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Have You Been Burned by an ACBC Counselor?

Five things for anyone who’s been burned by an ACBC counselor.

Oct 16, 2013

Perhaps you are like a lot of people I have talked to since being asked to become the executive director of the Association of Certified Biblical Counselors (ACBC).  I’ve heard stories of people who have friends, relatives, and acquaintances with terrible things to say about ACBC counselors.  Some of the stories are really bad:  An ACBC counselor . . . “Told my brother to get off of his prescription medication,” “Told my aunt to return to her abusive husband,” “Told my mom she was sinning by using psychiatric medication,” “Berated my depressed brother for being guilty of sin.”

Statements like that are horrifying to me. I will not try and defend them. I still think, however that ACBC is an incredible organization.  I want to explain to you why I agreed to lead an organization with some counselors that, apparently, have such a terrible reputation.

In particular I have five things I’d like to say to anyone who’s been burned by an ACBC counselor.

An Apology

First, I’m sorry.  Many have been burned by counsel that is a distortion of what would be offered by the Wonderful Counselor and has, therefore, been damaging.  When that happens under the banner of an organization like ACBC committed, “to pursuing excellence in biblical counseling” the appropriate response is repentance.  I confess that our practice has too often fallen short of the high biblical standard for which we aim, and I am deeply sorry.  Please forgive us.

Judging the Many by the Few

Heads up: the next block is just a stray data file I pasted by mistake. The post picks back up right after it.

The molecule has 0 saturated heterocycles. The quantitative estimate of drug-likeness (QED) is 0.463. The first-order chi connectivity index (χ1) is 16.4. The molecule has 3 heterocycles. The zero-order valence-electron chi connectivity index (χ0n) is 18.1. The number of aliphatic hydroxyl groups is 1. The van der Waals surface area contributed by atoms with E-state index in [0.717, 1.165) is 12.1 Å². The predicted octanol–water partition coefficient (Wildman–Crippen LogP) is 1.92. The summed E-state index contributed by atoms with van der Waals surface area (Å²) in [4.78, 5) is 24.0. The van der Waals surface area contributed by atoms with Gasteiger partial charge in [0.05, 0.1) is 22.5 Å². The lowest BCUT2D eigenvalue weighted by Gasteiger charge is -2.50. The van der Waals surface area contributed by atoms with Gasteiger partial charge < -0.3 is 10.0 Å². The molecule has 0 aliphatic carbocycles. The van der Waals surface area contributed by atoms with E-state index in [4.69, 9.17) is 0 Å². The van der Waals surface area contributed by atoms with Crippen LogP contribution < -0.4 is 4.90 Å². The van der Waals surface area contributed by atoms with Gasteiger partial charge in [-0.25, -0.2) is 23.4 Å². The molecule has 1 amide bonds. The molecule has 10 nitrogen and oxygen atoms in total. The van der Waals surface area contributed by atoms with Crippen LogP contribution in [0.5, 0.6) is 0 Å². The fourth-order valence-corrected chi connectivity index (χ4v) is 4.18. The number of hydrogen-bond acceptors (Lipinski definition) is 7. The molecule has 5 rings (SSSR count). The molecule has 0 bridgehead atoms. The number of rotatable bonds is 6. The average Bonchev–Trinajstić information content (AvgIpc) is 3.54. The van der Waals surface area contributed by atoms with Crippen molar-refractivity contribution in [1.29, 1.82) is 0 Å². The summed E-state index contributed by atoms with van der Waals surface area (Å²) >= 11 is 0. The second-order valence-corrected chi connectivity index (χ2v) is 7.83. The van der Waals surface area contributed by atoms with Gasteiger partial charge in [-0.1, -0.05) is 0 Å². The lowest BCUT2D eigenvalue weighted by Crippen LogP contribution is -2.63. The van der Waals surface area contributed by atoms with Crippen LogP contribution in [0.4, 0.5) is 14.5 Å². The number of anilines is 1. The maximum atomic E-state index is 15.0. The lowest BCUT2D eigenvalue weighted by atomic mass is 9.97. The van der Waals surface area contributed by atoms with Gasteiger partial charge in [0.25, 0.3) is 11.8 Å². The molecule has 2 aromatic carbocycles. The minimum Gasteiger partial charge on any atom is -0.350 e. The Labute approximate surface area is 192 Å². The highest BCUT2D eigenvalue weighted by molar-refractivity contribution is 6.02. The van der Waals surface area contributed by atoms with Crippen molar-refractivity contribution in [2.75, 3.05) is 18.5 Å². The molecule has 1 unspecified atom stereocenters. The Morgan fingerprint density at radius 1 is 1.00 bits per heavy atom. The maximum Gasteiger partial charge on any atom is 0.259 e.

Second, though we need forgiveness for times of legitimate failure, please don’t conclude that every member of ACBC is guilty of inflicting the kind of damage that you experienced.  ACBC has certified counselors in every state in the union and in several international countries.  As a matter of fact, every large organization has people in it that are terrible representatives of the organization.  A family friend of mine was a victim of violent police brutality several years ago.  While out with friends a surveillance camera recorded a police officer beating him and another friend.  Though I’m aware that there is such a thing as “dirty” cops, if someone breaks into my house tonight I’m calling the police.  Why? Because I don’t think all police are like the one who attacked my friend.

Honestly, most of the stories I hear about ACBC counselors are wonderful.  I have seen ACBC counselors, with my own eyes, weeping with folks going through tremendous pain.  I’ve been in the homes of our counselors and seen pictures of families with hand-written notes expressing that their family is together today because of the care they were shown.  I’ve read Christmas cards that expressed the joy of a changed life because Jesus used an ACBC member to restore them in their brokenness.  I’ve talked to people crying tears of gratitude because ACBC counselors opened up their home for hours of free counseling when everybody else was charging money they didn’t have.

Those stories aren’t as sensational as the tragic ones, but they are true.  They are also, 100:1, the ones I hear most frequently.

A Word of Encouragement